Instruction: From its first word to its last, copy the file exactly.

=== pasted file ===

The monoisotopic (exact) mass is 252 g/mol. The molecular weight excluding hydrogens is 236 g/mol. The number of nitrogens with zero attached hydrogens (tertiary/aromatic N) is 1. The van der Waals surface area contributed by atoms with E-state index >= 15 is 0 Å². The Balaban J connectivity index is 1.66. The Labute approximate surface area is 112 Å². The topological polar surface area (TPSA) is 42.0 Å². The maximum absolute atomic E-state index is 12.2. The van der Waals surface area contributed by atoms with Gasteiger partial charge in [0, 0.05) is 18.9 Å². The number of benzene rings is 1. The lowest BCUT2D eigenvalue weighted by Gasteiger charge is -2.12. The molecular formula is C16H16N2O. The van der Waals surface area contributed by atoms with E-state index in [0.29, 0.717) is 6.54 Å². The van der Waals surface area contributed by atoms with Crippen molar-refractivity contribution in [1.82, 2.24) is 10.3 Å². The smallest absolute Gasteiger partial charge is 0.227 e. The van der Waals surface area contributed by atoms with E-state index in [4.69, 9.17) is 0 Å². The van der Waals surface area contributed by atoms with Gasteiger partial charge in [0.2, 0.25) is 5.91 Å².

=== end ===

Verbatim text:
The monoisotopic (exact) mass is 252 g/mol. The molecular weight excluding hydrogens is 236 g/mol. The number of nitrogens with zero attached hydrogens (tertiary/aromatic N) is 1. The van der Waals surface area contributed by atoms with E-state index >= 15 is 0 Å². The Balaban J connectivity index is 1.66. The Labute approximate surface area is 112 Å². The topological polar surface area (TPSA) is 42.0 Å². The maximum absolute atomic E-state index is 12.2. The van der Waals surface area contributed by atoms with Gasteiger partial charge in [0, 0.05) is 18.9 Å². The number of benzene rings is 1. The lowest BCUT2D eigenvalue weighted by Gasteiger charge is -2.12. The molecular formula is C16H16N2O. The van der Waals surface area contributed by atoms with E-state index in [0.29, 0.717) is 6.54 Å². The van der Waals surface area contributed by atoms with Crippen molar-refractivity contribution in [1.82, 2.24) is 10.3 Å². The smallest absolute Gasteiger partial charge is 0.227 e. The van der Waals surface area contributed by atoms with E-state index in [4.69, 9.17) is 0 Å². The van der Waals surface area contributed by atoms with Gasteiger partial charge in [0.2, 0.25) is 5.91 Å².